As my colleague Faith E. Pinho recently reported, the state determines a region’s ICU capacity with a weighted formula to ensure that some ICU beds remain open for non-COVID patients. So when the state says a region has reached 0%, it may actually still have some beds available. Capacity also fluctuates as patients exit the ICU and others enter.

Once those beds are full, a hospital goes into surge mode, which can accommodate up to 20% over its usual capacity. But when ICUs are stretched beyond capacity, the quality of care can decline and mortality rates can rise. Officials have also been training medical personnel who work elsewhere in hospitals to allow them to work in ICUs, and seeking nurses from outside the United States.

And now, here’s what’s happening across California:

Next in line for California’s COVID-19 vaccine? California’s first responders, farmworkers and educators would be among those next in line to be vaccinated against COVID-19 under recommendations that a state advisory committee discussed this week. Los Angeles Times

A government advisory panel endorsed a second COVID-19 vaccine Thursday, paving the way for the shot to be added to the U.S. vaccination campaign. FDA approval of the Moderna vaccine for emergency use is expected to quickly follow the advisory panel’s endorsement. Associated Press

What was your most indelible memory of 2020? Tell us about it, and we’ll share some of the responses in an end-of-the-year newsletter. Los Angeles Times

Note: Some of the sites we link to may limit the number of stories you can access without subscribing.

L.A. STORIES

The legal titan and the “Real Housewife”: Accused of stealing millions of dollars from vulnerable clients, lawyer Tom Girardi is facing the collapse of everything he holds dear: his law firm, marriage to a reality TV star, and reputation as a champion for the downtrodden. Los Angeles Times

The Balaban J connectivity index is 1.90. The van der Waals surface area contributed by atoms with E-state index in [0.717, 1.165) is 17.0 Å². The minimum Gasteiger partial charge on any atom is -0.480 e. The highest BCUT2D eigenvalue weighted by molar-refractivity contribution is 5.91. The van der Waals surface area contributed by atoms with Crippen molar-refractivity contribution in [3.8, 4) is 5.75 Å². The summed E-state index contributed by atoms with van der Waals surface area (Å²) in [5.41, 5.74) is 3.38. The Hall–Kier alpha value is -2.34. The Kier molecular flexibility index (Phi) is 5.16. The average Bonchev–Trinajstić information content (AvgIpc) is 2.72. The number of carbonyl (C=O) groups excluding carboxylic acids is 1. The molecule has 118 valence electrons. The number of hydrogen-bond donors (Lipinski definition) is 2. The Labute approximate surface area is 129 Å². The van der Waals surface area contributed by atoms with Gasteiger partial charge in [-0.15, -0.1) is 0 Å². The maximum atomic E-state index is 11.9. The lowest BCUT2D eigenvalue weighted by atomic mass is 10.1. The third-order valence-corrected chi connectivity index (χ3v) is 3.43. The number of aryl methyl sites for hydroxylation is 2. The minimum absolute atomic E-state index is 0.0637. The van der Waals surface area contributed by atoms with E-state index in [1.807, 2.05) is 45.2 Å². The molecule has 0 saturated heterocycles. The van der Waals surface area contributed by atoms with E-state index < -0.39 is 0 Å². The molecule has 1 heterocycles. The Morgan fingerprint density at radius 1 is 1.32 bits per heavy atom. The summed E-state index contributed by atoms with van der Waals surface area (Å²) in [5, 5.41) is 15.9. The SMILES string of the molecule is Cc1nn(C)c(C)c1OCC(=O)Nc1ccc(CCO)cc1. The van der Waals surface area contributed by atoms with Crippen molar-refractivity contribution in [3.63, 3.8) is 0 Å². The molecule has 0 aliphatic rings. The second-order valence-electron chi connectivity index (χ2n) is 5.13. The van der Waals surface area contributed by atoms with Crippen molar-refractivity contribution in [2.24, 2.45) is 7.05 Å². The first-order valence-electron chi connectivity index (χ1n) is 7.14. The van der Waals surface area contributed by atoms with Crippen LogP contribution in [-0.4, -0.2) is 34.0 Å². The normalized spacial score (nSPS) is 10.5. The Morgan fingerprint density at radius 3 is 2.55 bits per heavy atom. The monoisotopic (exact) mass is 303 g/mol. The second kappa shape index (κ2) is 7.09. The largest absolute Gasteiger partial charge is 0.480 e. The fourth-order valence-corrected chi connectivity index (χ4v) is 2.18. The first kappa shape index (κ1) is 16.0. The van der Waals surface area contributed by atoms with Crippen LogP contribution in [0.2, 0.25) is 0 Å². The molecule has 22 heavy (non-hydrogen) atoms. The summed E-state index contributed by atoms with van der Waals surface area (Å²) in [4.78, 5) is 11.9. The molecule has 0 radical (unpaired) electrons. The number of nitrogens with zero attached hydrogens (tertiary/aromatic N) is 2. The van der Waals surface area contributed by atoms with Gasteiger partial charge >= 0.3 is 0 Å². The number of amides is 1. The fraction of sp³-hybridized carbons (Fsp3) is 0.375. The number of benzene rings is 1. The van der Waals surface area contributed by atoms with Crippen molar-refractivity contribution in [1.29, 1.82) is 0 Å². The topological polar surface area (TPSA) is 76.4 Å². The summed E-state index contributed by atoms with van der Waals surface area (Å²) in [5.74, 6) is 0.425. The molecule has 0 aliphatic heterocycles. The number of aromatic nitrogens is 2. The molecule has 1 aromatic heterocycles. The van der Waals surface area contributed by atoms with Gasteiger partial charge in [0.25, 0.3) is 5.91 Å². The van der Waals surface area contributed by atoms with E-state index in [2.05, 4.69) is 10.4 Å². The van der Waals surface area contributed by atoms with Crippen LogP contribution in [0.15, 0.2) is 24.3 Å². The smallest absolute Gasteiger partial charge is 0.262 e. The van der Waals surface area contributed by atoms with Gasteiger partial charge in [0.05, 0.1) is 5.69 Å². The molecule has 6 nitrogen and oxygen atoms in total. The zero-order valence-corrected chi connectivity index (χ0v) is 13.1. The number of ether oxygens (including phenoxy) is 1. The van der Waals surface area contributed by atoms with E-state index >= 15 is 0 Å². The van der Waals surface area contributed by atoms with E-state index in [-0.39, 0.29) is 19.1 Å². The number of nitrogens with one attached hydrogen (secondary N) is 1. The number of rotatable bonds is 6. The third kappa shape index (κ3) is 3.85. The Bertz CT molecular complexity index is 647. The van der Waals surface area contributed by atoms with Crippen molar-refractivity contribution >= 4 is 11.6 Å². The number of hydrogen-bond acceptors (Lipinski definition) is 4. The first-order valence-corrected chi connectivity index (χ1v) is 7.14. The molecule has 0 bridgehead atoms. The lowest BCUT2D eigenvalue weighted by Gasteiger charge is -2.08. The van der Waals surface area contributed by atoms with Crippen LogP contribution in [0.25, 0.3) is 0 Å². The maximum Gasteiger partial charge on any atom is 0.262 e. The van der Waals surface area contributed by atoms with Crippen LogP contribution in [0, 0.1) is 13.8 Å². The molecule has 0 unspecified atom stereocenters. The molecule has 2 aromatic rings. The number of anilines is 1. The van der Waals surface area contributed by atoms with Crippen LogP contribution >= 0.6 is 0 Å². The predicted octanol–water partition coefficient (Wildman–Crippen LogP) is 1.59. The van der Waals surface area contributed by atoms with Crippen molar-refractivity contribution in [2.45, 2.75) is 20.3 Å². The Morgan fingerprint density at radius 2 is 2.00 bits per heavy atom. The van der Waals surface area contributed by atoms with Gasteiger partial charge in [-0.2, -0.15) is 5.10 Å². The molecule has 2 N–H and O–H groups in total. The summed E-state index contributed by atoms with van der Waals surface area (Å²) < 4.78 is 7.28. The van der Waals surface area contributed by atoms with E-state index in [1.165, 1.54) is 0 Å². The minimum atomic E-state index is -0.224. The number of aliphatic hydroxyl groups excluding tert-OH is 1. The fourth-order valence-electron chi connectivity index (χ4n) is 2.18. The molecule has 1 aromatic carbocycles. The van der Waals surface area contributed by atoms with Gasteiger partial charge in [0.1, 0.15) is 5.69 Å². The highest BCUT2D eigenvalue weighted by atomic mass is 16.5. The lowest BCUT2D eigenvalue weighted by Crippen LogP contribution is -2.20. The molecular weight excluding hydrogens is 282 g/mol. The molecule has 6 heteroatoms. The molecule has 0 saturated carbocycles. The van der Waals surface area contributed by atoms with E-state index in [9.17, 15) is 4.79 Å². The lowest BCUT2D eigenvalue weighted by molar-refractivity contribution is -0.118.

Tom and Erika Girardi on "Real Housewives of Beverly Hills"
(Bravo)

“It’s probably been the worst year for our industry since Prohibition.” With COVID stimulus in sight, L.A.’s desperate nightclub owners hope it’s not too little, too late. Los Angeles Times

Mayor Garcetti won’t serve in the Biden administration. The mayor said Thursday that he had turned down overtures from the administration and told the president’s team he was needed in Los Angeles. He declined to name the positions that had been available to him. Los Angeles Times

After her COVID-19 ICU stay, a San Fernando Valley grandmother delivered hundreds of homemade tamales to Cedars-Sinai healthcare workers. It took her five days to make all of the tamales. KTLA

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POLITICS AND GOVERNMENT

Environmental justice groups block Mary Nichols’ path to lead the EPA: Nichols cultivated a national reputation as chair of the California Air Resources Board, but her support for California’s cap-and-trade program drew opposition — ultimately derailing her prospects of leading the the Environmental Protection Agency. Los Angeles Times